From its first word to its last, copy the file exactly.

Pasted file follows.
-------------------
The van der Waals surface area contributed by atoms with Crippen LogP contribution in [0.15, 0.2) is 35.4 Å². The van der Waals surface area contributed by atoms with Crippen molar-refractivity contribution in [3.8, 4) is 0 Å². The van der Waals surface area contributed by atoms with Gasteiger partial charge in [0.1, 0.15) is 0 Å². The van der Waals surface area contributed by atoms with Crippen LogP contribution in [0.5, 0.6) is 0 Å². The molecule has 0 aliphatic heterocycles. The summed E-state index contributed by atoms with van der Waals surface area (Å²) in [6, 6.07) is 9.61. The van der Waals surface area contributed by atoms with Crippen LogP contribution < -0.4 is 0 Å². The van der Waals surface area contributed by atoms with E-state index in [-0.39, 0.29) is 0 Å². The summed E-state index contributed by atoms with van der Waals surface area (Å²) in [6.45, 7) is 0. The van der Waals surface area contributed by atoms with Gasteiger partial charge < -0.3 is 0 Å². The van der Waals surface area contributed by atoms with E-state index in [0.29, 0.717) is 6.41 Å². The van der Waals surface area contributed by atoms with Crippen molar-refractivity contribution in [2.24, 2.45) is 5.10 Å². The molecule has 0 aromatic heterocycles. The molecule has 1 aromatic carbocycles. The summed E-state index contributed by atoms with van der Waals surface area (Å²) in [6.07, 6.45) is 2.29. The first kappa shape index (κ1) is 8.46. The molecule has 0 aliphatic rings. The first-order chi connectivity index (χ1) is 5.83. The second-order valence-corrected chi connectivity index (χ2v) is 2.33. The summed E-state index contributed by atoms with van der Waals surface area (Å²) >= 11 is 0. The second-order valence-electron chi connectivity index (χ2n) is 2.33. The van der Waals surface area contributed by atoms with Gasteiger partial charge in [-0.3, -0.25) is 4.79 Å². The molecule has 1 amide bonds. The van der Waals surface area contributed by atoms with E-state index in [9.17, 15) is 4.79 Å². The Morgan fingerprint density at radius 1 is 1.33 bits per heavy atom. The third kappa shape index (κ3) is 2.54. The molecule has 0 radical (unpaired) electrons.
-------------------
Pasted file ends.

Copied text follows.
The van der Waals surface area contributed by atoms with Crippen LogP contribution in [0.15, 0.2) is 35.4 Å². The van der Waals surface area contributed by atoms with Crippen molar-refractivity contribution in [3.8, 4) is 0 Å². The van der Waals surface area contributed by atoms with Gasteiger partial charge in [0.1, 0.15) is 0 Å². The van der Waals surface area contributed by atoms with Crippen LogP contribution in [0.5, 0.6) is 0 Å². The molecule has 0 aliphatic heterocycles. The summed E-state index contributed by atoms with van der Waals surface area (Å²) in [6, 6.07) is 9.61. The van der Waals surface area contributed by atoms with Crippen LogP contribution < -0.4 is 0 Å². The van der Waals surface area contributed by atoms with E-state index in [-0.39, 0.29) is 0 Å². The summed E-state index contributed by atoms with van der Waals surface area (Å²) in [6.45, 7) is 0. The van der Waals surface area contributed by atoms with Gasteiger partial charge < -0.3 is 0 Å². The van der Waals surface area contributed by atoms with E-state index in [0.29, 0.717) is 6.41 Å². The van der Waals surface area contributed by atoms with Crippen molar-refractivity contribution in [2.24, 2.45) is 5.10 Å². The molecule has 0 aromatic heterocycles. The molecule has 1 aromatic carbocycles. The summed E-state index contributed by atoms with van der Waals surface area (Å²) in [6.07, 6.45) is 2.29. The first kappa shape index (κ1) is 8.46. The molecule has 0 aliphatic rings. The first-order chi connectivity index (χ1) is 5.83. The second-order valence-corrected chi connectivity index (χ2v) is 2.33. The summed E-state index contributed by atoms with van der Waals surface area (Å²) >= 11 is 0. The second-order valence-electron chi connectivity index (χ2n) is 2.33. The van der Waals surface area contributed by atoms with Gasteiger partial charge in [-0.3, -0.25) is 4.79 Å². The molecule has 1 amide bonds. The van der Waals surface area contributed by atoms with E-state index in [9.17, 15) is 4.79 Å². The Morgan fingerprint density at radius 1 is 1.33 bits per heavy atom. The third kappa shape index (κ3) is 2.54. The molecule has 0 radical (unpaired) electrons.